To answer these questions, we interviewed college personnel to gain an understanding of the MnSCU accounting system as it pertained to each of the individual program areas included in our audit scope. We also gained an understanding of management controls, such as budget monitoring and reconciliations, in place over state treasury and local bank activities. We reviewed MnSCU transactions posted to the accounting records to determine if the college properly recorded revenue and expenditure transactions in MnSCU accounting for both state treasury and local activities. In addition, we reviewed local bank activity to determine compliance with legal provisions governing collateral sufficiency. We also reviewed computer security privileges to determine whether the college had adequately restricted access to its computerized business systems. Finally, we assessed the college's relationship with the Pine Technical College Foundation by reviewing the college's contract with the foundation and financial transactions between the two entities.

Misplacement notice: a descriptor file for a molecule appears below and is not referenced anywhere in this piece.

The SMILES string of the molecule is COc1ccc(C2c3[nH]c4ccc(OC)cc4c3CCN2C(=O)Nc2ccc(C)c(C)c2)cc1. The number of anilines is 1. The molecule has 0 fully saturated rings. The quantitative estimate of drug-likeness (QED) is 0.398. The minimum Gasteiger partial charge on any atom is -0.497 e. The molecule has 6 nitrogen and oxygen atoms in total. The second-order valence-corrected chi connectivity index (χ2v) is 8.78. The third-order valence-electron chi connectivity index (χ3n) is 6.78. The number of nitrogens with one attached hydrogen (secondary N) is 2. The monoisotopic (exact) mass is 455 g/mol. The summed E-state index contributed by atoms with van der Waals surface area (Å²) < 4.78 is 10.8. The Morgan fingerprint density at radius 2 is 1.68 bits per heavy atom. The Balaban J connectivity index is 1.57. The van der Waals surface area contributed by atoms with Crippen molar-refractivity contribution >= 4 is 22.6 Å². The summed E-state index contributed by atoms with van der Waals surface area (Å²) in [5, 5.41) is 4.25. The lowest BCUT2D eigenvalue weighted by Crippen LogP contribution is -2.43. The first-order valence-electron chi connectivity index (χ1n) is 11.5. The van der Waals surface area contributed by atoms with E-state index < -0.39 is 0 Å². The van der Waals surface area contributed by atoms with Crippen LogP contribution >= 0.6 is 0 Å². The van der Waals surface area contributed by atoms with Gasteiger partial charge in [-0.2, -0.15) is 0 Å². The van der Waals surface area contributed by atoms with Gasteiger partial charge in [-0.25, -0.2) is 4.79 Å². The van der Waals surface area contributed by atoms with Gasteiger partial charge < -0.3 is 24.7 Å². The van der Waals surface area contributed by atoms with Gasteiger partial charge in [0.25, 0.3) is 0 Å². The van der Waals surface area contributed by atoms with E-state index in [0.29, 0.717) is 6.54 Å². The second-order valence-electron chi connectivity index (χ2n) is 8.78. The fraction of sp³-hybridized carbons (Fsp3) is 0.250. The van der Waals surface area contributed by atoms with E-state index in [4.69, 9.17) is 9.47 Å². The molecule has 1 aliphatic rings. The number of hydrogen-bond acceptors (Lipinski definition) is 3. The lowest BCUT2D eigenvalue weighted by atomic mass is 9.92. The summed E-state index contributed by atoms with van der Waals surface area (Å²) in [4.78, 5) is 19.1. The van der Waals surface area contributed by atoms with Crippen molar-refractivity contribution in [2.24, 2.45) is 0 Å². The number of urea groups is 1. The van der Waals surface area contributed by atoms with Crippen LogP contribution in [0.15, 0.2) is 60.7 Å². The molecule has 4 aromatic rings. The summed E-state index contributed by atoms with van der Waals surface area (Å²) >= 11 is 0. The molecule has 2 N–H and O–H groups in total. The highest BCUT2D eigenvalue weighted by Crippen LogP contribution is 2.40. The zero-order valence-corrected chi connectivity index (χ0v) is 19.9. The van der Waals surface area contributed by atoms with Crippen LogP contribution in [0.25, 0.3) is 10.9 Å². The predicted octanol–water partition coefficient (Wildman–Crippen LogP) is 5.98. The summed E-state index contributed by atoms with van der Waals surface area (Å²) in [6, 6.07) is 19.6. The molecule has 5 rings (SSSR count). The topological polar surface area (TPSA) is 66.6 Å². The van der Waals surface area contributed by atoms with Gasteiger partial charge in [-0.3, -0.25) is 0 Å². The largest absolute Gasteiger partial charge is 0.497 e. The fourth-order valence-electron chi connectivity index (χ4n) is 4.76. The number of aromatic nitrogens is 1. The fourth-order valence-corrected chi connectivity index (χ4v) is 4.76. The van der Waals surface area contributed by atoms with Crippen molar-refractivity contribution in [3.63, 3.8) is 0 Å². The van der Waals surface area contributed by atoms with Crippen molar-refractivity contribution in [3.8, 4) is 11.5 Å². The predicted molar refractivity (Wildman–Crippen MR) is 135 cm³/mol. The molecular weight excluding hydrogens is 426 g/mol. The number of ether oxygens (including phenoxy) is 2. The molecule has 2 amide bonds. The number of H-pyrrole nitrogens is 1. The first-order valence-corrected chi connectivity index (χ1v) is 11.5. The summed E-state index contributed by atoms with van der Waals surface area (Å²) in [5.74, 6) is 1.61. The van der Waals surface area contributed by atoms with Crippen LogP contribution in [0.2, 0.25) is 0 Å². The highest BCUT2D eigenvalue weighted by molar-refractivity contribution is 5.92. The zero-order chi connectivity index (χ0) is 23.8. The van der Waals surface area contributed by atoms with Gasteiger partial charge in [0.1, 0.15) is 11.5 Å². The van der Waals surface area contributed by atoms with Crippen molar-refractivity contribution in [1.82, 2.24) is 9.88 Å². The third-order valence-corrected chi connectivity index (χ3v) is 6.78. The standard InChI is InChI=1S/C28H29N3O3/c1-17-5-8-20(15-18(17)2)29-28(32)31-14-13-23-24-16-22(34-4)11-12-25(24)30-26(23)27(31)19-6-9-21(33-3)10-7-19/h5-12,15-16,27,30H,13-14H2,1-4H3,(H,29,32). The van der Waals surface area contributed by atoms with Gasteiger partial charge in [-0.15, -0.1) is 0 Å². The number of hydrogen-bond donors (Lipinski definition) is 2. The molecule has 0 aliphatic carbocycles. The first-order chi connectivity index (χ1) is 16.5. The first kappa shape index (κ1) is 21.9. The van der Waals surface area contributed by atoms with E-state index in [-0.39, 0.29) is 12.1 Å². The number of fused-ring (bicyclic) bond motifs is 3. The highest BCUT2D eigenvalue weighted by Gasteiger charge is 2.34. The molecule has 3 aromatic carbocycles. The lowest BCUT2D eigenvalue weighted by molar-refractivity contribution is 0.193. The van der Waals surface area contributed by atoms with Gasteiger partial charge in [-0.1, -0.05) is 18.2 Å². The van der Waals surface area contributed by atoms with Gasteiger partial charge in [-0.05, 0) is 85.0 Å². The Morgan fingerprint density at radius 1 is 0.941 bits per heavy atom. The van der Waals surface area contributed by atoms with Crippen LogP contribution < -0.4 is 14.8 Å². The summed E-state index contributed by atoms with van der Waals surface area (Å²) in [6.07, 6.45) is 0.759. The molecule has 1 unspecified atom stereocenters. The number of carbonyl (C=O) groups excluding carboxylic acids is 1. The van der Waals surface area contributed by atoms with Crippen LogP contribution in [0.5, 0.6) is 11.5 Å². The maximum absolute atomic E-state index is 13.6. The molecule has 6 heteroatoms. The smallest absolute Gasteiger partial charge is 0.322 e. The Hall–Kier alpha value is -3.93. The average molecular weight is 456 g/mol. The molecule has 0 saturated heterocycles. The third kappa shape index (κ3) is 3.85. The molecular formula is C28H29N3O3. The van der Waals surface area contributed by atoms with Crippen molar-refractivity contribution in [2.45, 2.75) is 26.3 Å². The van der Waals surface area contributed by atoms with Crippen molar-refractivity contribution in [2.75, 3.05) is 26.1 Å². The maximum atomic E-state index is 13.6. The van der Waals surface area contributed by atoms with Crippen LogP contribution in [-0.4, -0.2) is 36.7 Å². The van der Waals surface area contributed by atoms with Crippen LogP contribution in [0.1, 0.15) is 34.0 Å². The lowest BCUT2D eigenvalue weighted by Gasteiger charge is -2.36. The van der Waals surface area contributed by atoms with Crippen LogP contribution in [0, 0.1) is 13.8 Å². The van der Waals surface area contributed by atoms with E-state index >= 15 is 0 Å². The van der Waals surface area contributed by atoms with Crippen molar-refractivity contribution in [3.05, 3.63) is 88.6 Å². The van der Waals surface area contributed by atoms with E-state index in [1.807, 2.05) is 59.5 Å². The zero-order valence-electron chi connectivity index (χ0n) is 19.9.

Budgetary Controls and Financial Operations
The MnSCU system office allocates appropriated funds to Pine Technical College based upon an allocation formula. The college uses this allocation and tuition and fee revenue estimates to determine the basis for its annual budget. The business office monitors the budgets at a cost center level using monthly budget reports from the MnSCU accounting system. The monthly reports are also sent to the individual cost center managers. The college performs daily reconciliations of all receipts processed by the business office and bookstore staff to local bank account deposits, to provide proper accountability for all receipts. However, as noted in Chapter 7, the college has not reconciled its bookstore sales system to MnSCU accounting. The college performs monthly bank reconciliations. In addition, the college reconciles MnSCU accounting and the MAPS system periodically. Since May 1999, the college has had a stable unreconciled difference of $11,631 between its bank balance and the MnSCU accounting system. As of December 1999, the college was current with all of these reconciliations.